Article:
Initiatives: Course Redesign

Course redesign involves rethinking the way instruction is designed and delivered to achieve better learning outcomes more efficiently. The Course Redesign model was pioneered by the National Center for Academic Transformation, an independent, not-for-profit organization whose research-based methodology has produced remarkable results in learning gains, retention, and costs savings since 1999. The USM was the first system-wide partnership for NCAT and, between 2006-14, the System redesigned 57 lower-level, high-enrollment courses following the NCAT model.

Under the USM's 2006-14 initiative, institutions redesigned 57 courses touching over 141,000 students --enabling more than 10,000 to pass who might not have otherwise-- and reallocating over $5 million in invaluable teaching resources.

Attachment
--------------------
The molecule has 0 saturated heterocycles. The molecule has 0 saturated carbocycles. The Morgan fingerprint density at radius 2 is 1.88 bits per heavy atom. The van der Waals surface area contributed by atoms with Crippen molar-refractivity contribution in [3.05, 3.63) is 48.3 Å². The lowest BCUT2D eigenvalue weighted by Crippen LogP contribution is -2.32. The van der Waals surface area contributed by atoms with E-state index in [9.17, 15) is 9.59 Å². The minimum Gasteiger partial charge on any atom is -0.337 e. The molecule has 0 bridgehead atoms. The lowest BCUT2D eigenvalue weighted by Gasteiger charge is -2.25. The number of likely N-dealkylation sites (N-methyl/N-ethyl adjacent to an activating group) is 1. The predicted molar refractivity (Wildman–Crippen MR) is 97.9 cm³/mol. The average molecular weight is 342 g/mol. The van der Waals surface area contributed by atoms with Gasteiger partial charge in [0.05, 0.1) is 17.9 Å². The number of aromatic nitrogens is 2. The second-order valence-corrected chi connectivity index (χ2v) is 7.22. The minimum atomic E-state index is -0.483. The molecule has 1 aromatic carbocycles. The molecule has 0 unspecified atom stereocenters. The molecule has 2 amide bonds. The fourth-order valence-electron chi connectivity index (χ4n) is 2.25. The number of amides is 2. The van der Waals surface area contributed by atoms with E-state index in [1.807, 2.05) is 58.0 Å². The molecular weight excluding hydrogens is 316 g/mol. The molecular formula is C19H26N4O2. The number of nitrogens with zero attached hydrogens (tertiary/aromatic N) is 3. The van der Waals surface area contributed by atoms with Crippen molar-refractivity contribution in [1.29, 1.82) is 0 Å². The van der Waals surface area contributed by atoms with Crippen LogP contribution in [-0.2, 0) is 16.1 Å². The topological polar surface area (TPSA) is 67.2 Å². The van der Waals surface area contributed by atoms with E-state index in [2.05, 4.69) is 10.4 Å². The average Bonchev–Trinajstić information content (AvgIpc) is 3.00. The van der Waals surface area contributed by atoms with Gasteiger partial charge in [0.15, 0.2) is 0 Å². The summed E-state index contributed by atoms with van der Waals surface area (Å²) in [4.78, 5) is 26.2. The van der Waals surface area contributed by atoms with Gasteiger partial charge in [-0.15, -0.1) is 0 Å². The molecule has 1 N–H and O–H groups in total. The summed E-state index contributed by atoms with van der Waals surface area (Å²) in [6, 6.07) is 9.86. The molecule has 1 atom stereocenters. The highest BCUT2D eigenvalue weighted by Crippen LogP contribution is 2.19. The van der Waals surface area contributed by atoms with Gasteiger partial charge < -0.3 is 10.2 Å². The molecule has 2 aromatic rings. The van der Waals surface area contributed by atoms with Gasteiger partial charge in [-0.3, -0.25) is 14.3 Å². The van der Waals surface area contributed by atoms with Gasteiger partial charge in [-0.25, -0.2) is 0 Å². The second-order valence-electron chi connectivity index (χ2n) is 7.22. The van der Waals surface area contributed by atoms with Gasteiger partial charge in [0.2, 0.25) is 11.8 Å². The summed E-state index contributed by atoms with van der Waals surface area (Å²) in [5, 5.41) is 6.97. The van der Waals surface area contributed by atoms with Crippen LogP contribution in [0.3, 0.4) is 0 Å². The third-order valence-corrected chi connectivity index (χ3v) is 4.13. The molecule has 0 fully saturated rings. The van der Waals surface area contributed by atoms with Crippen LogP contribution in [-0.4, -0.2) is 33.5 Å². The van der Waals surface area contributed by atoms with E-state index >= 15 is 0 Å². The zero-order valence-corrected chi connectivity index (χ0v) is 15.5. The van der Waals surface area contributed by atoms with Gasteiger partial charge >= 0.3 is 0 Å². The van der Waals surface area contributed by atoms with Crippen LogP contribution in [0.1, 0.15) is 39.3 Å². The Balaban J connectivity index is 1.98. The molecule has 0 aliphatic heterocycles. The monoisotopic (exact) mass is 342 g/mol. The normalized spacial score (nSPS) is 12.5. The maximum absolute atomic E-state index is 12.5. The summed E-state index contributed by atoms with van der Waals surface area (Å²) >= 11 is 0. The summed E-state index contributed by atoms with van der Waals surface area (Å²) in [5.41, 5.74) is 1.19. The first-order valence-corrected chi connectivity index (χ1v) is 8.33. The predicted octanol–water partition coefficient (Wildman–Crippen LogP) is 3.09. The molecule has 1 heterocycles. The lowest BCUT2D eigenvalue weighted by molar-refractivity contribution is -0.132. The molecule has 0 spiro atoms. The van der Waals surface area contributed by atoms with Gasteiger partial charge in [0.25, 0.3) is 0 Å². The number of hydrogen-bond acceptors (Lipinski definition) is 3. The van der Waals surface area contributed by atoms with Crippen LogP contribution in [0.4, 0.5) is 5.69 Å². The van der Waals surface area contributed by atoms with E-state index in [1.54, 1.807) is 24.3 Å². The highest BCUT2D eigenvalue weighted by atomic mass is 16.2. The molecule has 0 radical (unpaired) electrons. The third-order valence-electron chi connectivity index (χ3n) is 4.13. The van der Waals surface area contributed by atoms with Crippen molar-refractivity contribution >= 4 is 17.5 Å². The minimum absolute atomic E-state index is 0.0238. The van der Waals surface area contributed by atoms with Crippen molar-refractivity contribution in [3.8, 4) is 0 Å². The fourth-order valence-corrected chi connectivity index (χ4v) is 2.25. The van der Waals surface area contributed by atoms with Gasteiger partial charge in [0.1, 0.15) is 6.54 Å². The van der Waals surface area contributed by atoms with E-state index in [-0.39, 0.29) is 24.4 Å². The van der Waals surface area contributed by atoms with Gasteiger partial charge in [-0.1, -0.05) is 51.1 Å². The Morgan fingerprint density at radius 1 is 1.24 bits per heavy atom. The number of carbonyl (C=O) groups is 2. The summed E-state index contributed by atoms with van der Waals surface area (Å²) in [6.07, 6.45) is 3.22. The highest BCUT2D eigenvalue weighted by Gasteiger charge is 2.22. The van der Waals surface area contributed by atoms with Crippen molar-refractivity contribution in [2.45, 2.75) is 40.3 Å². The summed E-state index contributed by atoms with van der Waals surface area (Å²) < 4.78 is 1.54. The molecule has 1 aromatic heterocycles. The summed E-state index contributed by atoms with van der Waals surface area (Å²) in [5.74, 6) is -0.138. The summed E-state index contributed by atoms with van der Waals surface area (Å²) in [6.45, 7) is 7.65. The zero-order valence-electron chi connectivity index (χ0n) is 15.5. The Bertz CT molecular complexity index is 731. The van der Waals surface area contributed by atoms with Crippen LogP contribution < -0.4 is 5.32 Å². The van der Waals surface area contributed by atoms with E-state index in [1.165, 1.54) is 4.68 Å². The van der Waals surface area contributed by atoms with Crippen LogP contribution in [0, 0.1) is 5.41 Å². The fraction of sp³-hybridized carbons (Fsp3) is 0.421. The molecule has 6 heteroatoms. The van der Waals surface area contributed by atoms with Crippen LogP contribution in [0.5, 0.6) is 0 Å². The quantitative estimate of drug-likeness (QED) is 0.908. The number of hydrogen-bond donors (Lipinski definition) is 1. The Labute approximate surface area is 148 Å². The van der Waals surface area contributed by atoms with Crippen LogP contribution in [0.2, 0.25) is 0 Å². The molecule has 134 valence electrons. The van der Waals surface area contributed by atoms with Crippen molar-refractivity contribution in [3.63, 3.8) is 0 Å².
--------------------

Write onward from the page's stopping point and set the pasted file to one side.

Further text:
Our Work in Course Redesign

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October 28, 2015

Universal Design for Learning (UDL) is a set of principles for curriculum development that give all individuals equal opportunities to learn. UDL provides a blueprint for creating instructional goals, methods, materials, and assessments that work for everyone--not a single, one-size-fits-all solution but rather flexible approaches that can be customized and adjusted for individual needs (CAST, 2012). UDL is included in COMAR and Maryland’s Teacher Technology Standards.

July 24, 2014

Curricular transformation/innovation in STEM takes several forms. Among the many courses being redesigned at UMBC, the Departments of Biological Sciences and Mathematics and Statistics have redesigned courses based on the pedagogical model known as Team-Based Learning (TBL). TBL is a specifically structured format that promotes student learning and self-efficacy through frequent readiness quizzes (both individual and team-based) and team projects and applications.